Our History

Throughout the 20 years of its existence, The Altai Project has constantly refined and adjusted its work to protect nature and strengthen communities in Greater Altai, adapting as the frontline needs change.

The Altai Project began as a program at Sacred Earth Network in the late 1990s. In the early years, we donated much-needed technology and made small project-based grants to fledgling activists, protected areas’ staff, and NGOs throughout Altai, Russia. In 2004, we narrowed our focus from Russia-wide environmental assistance to concentrate on this one unique region and moved operations to the Center for Safe Energy (also an EII project), where we remained until 2006.

During the mid-2000s, the organization devoted much of its time to supporting green-building, energy conservation, and renewable and alternative energy technologies. In January 2007, we became a full-fledged member of Earth Island Institute. Throughout this time, we also facilitated international collaborations and participated in campaigns addressing specific threats in Altai, such as the now tabled Altai gas pipeline, the defeated Katun hydroelectric dam, and other risky resource development projects.

Between 2009 and 2015, TAP focused its efforts on snow leopard and raptor conservation and research in Altai Republic (with a special focus on anti-poaching activities), supporting campaigns to reroute the proposed Power of Siberia 2 "Altai" Pipeline away from the Ukok Plateau and promote transparency and rule-of-law in mining projects, and providing small grants to long-term partners in Altai to support nature conservation and Altaian indigenous lifeways and practices.

Given recent political challenges within Russia and internationally as well as new opportunities in the larger region, in 2017 we broadened our scope to include all of Greater Altai - western Mongolia, eastern Kazakhstan, and northwest China - as well as offering partnerships across Russia's Siberia and the Far East. We continue our traditional environmental advocacy and wildlife conservation work and are growing our partnerships with indigenous-led initiatives, organizations, and coalitions.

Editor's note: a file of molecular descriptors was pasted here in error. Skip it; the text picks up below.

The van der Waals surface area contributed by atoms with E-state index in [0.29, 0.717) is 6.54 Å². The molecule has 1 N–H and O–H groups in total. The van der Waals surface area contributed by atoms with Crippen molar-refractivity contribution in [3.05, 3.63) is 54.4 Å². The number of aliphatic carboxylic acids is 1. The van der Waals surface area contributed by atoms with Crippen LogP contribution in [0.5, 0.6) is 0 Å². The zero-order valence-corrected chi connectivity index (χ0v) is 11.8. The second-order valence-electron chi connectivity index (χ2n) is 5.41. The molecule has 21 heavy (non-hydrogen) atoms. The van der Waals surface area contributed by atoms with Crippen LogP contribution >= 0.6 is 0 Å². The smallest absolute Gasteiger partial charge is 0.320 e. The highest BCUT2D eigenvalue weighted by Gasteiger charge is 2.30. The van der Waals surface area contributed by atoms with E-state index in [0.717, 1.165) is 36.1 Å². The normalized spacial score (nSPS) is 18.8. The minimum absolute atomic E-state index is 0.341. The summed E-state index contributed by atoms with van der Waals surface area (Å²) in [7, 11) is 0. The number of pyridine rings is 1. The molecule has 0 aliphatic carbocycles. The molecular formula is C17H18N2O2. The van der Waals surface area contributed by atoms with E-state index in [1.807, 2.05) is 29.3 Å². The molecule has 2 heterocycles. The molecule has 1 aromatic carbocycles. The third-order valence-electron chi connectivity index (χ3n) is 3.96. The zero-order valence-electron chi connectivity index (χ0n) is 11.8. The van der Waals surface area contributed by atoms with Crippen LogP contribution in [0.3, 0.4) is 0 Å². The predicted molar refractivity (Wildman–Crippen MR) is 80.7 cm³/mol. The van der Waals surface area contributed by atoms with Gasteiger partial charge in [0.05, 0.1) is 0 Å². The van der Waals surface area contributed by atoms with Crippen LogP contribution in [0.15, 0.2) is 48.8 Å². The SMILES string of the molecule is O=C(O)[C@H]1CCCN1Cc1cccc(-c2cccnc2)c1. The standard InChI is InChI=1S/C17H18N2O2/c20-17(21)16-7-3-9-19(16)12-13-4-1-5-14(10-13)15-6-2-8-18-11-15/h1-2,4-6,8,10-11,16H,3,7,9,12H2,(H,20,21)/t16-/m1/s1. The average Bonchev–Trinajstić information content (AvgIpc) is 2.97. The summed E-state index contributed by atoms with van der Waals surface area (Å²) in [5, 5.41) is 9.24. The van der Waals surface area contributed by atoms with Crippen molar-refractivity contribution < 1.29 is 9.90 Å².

Chaga-Bayram Altaian winter new year ceremony (Photo by M. Erlenbaeva)
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Why Altai?

The Greater Altai Ecoregion is of global importance. Within that system, Russia’s Altai Republic is linked with Kazakhstan, China, and Mongolia.

Altai Alliance 2011

Altai Alliance

In 2008, the Altai Project and over twenty US nonprofits, individuals, and donors formed an international alliance to protect Russia’s Altai region.


Meet The Director

Jennifer Castner, the director of The Altai Project, is fluent in Russian and has traveled extensively in Siberia, the Russian Far East, Ukraine and Europe.

Key Accomplishments

Building the first two strawbale buildings in Altai in '06 and '08

Direct financial support to Altai nature protection, indigenous organizations, and protected areas

Introduced the concept of Leave No Trace in Altai, providing ongoing trainings and support for its implementation

Helping to reduce poaching and trade in snow leopard, argali mountain sheep, roe deer, and other endangered species

Donation of computers, microhydro technology, solar panels, and communications equipment to Altai's protected areas to meet basic needs

Training Altai residents, educators, and nonprofit leaders in sustainable living technologies including renewable energy, natural building, waste reduction, and energy efficient design; and donating equipment and tools for accomplishing the transition to sustainability

Establishing and providing ongoing coordination for the Altai Alliance, a loose coalition of American NGOs and individuals committed to supporting Altaian communities and protecting Altaian nature

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